Pairings: Salmon complements Oregon pinot
Our Wine of the Week, Argyle 2017 Willamette Valley Pinot Noir ($27), is suave, expressive and a bit of a chameleon, in that it changes over the course of a glass, revealing different aspects of itself, especially if you wait a while between sips.
It is a pretty wine, as any well-made pinot noir should be, but it is also a bit austere, more so than you find when the varietal is grown in local appellations, such as the Russian River Valley.
There is less forward fruit, and it isn’t particularly ripe.
There are hints of cherries and a bit of black raspberry, but these flavors are quickly eclipsed by savory characteristics that are both surprising and delightful.
I notice something resembling spring garlic, a suggestion of coriander seed, and a hint of braised shallot. It is both delicious and interesting.
The texture is, for the most part, silken, with just a bit of roughness around the edges, from tannins that will resolve over time.
You’ll enjoy this wine with duck, including duck meatloaf on a bed of sautéed chard or kale.
It is excellent with wild mushrooms and smoked cheese, such as smoked mozzarella and caciocavallo fumato, a Sicilian cheese that you can sometimes find at Oliver’s Markets. Smoked sausages are a good match, too.
The wine is also outstanding with our local wild Pacific King salmon.
Add a Bing cherry gremolata and some earthy farro, and you have a feast worthy of this delightful wine.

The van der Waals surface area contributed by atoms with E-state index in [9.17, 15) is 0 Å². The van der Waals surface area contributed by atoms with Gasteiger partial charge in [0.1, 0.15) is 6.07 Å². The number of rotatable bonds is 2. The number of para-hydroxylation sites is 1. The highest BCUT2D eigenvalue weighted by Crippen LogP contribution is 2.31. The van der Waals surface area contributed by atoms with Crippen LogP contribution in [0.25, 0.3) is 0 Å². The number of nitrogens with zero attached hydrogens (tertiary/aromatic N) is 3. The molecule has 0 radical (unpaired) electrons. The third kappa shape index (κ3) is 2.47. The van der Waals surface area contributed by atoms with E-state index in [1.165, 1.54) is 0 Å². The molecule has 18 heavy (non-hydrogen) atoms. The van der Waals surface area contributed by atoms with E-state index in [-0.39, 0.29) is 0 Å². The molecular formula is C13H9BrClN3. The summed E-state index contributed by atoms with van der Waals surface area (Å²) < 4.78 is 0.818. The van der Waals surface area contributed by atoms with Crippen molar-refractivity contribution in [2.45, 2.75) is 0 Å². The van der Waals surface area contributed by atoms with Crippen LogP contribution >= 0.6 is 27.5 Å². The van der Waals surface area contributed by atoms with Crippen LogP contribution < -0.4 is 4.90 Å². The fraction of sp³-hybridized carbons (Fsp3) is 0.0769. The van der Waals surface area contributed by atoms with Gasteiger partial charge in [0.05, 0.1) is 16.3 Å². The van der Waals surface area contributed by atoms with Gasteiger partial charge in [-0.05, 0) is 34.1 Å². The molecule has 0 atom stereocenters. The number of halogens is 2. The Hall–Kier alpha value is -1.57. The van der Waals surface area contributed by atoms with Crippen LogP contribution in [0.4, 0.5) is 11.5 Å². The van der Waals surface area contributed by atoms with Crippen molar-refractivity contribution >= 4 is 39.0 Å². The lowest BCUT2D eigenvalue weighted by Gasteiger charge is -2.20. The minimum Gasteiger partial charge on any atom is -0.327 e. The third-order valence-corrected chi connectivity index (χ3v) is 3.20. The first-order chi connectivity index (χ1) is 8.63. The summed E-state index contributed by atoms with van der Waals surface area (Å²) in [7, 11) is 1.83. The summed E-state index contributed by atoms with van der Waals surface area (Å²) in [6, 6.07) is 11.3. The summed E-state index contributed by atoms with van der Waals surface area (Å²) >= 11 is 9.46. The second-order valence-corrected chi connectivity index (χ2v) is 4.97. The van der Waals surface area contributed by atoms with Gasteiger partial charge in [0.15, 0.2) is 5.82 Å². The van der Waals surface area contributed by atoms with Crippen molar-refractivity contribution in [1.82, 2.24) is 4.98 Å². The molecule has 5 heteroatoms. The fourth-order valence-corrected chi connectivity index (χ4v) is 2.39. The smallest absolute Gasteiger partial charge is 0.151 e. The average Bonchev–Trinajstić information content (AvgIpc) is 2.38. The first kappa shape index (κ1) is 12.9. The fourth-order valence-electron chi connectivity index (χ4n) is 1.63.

Slow-Roasted Pacific King Salmon with Farro and ?Fresh Cherry Gremolata
Makes 2 servings
½ cup semi-pearled farro, soaked for several hours or overnight, drained
- Kosher salt
1 cup, approximately, ripe Bing cherries, pitted
1 tablespoon orange zest, preferably from a Cara Cara orange
2-3 fresh (not aged) garlic cloves, minced
1 tablespoon minced fresh Italian parsley
1 teaspoon minced fresh tarragon, if available
1 teaspoon basil, preferably Thai basil, minced, if available
- Black pepper in a mill
2 wild Pacific King salmon fillets, about 6 ounces each
First, cook the farro. To do so, put it into a small saucepan, cover with water by 1 inch, season generously with salt, and bring to a boil over high heat. Reduce the heat so that the water just simmers, cover the pan and cook until the farro is tender but not mushy, typically from 30 to 40 minutes. Remove from the heat and keep warm.
Meanwhile, make the gremolata: Cut the cherries into medium dice and put them into a medium bowl. Add the orange zest, garlic, parsley, tarragon, if using, and basil, if using.
Add several turns of black pepper, a generous pinch of salt, toss gently, cover and set aside.
Preheat the oven to 275 degrees.
Line a baking sheet with parchment and brush it with a bit of olive oil.
Use needle nose pliers to remove the salmon’s pin bones. To do so, gently press on the salmon to find the bones and then grab each one with the pliers and yank; the bones should come right out.
Set the salmon on the baking sheet and season it with salt and pepper.
When the farro is almost done, set the salmon in the oven and cook for about 18 minutes, until it is just done.
Check after 15 minutes and pull it out of the oven if it seems done. The thicker the fillets, the longer it will take them to cook. (Salmon is best if undercooked a bit, not overcooked; it will also continue to cook for a few minutes after you pull it from the oven.)
Check the farro and if any water remains unabsorbed, drain it off. Add about half the gremolata to the farro, toss with a fork and divide between two plates. Set a salmon fillet half on and half off the farro and spoon gremolata over everything.
Season with salt and pepper and enjoy right away.
Michele Anna Jordan is the author of 24 books to date, including “The New Cook’s Tour of Sonoma.” Email her at firstname.lastname@example.org.